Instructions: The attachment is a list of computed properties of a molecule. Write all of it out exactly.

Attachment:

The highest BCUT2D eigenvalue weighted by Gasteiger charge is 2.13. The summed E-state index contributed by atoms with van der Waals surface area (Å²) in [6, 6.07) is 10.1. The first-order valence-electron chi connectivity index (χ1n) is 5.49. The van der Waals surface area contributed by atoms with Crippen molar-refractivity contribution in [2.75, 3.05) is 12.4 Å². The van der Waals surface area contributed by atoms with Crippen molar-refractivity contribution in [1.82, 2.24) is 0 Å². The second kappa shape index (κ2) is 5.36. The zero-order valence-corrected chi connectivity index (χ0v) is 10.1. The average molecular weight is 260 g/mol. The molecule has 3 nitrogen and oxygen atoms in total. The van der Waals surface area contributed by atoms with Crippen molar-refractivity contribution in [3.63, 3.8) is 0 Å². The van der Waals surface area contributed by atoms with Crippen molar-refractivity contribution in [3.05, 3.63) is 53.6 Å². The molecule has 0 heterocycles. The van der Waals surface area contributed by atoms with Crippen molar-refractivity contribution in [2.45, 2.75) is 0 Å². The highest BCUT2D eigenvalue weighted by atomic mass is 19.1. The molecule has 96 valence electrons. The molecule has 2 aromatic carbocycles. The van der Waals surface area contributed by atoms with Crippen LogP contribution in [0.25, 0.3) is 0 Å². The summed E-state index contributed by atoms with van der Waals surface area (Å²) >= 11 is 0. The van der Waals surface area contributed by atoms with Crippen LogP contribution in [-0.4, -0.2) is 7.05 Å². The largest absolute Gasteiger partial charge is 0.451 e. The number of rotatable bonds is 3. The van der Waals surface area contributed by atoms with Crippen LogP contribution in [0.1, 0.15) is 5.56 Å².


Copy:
The highest BCUT2D eigenvalue weighted by Gasteiger charge is 2.13. The summed E-state index contributed by atoms with van der Waals surface area (Å²) in [6, 6.07) is 10.1. The first-order valence-electron chi connectivity index (χ1n) is 5.49. The van der Waals surface area contributed by atoms with Crippen molar-refractivity contribution in [2.75, 3.05) is 12.4 Å². The van der Waals surface area contributed by atoms with Crippen molar-refractivity contribution in [1.82, 2.24) is 0 Å². The second kappa shape index (κ2) is 5.36. The zero-order valence-corrected chi connectivity index (χ0v) is 10.1. The average molecular weight is 260 g/mol. The molecule has 3 nitrogen and oxygen atoms in total. The van der Waals surface area contributed by atoms with Crippen molar-refractivity contribution in [3.63, 3.8) is 0 Å². The van der Waals surface area contributed by atoms with Crippen molar-refractivity contribution in [3.05, 3.63) is 53.6 Å². The molecule has 0 heterocycles. The van der Waals surface area contributed by atoms with Crippen molar-refractivity contribution in [2.45, 2.75) is 0 Å². The highest BCUT2D eigenvalue weighted by atomic mass is 19.1. The molecule has 96 valence electrons. The molecule has 2 aromatic carbocycles. The van der Waals surface area contributed by atoms with Crippen LogP contribution in [0.25, 0.3) is 0 Å². The summed E-state index contributed by atoms with van der Waals surface area (Å²) >= 11 is 0. The van der Waals surface area contributed by atoms with Crippen LogP contribution in [-0.4, -0.2) is 7.05 Å². The largest absolute Gasteiger partial charge is 0.451 e. The number of rotatable bonds is 3. The van der Waals surface area contributed by atoms with Crippen LogP contribution in [0.1, 0.15) is 5.56 Å².